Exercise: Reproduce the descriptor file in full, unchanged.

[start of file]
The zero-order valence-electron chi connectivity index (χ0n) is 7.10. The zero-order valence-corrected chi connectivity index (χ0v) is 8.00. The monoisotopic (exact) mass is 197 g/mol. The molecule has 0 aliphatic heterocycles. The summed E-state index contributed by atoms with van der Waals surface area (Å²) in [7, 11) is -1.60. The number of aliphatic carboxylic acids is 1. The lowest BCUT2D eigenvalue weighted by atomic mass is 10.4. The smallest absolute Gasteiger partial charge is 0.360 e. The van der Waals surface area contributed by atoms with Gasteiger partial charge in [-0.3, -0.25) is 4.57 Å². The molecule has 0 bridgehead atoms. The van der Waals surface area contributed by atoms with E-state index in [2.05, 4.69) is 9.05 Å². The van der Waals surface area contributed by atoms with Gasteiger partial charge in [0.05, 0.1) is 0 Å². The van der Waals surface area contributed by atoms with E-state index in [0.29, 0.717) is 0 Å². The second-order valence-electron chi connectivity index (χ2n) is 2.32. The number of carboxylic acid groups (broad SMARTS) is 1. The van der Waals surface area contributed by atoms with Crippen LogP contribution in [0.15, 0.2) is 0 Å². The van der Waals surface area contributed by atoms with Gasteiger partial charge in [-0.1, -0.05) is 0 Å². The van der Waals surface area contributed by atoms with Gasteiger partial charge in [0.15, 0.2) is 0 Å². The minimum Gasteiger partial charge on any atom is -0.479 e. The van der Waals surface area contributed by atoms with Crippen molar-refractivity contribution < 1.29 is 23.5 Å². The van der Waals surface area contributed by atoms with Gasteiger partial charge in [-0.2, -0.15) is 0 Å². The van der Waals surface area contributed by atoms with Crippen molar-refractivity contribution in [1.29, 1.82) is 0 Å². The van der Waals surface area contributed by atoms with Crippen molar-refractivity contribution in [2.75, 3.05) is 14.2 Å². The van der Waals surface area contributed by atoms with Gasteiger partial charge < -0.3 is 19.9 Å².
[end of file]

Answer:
The zero-order valence-electron chi connectivity index (χ0n) is 7.10. The zero-order valence-corrected chi connectivity index (χ0v) is 8.00. The monoisotopic (exact) mass is 197 g/mol. The molecule has 0 aliphatic heterocycles. The summed E-state index contributed by atoms with van der Waals surface area (Å²) in [7, 11) is -1.60. The number of aliphatic carboxylic acids is 1. The lowest BCUT2D eigenvalue weighted by atomic mass is 10.4. The smallest absolute Gasteiger partial charge is 0.360 e. The van der Waals surface area contributed by atoms with Gasteiger partial charge in [-0.3, -0.25) is 4.57 Å². The molecule has 0 bridgehead atoms. The van der Waals surface area contributed by atoms with E-state index in [2.05, 4.69) is 9.05 Å². The van der Waals surface area contributed by atoms with Gasteiger partial charge in [0.05, 0.1) is 0 Å². The van der Waals surface area contributed by atoms with E-state index in [0.29, 0.717) is 0 Å². The second-order valence-electron chi connectivity index (χ2n) is 2.32. The number of carboxylic acid groups (broad SMARTS) is 1. The van der Waals surface area contributed by atoms with Crippen LogP contribution in [0.15, 0.2) is 0 Å². The van der Waals surface area contributed by atoms with Gasteiger partial charge in [-0.1, -0.05) is 0 Å². The van der Waals surface area contributed by atoms with Gasteiger partial charge in [0.15, 0.2) is 0 Å². The minimum Gasteiger partial charge on any atom is -0.479 e. The van der Waals surface area contributed by atoms with Crippen molar-refractivity contribution < 1.29 is 23.5 Å². The van der Waals surface area contributed by atoms with Gasteiger partial charge in [-0.2, -0.15) is 0 Å². The van der Waals surface area contributed by atoms with Crippen molar-refractivity contribution in [1.29, 1.82) is 0 Å². The van der Waals surface area contributed by atoms with Crippen molar-refractivity contribution in [2.75, 3.05) is 14.2 Å². The van der Waals surface area contributed by atoms with Gasteiger partial charge < -0.3 is 19.9 Å².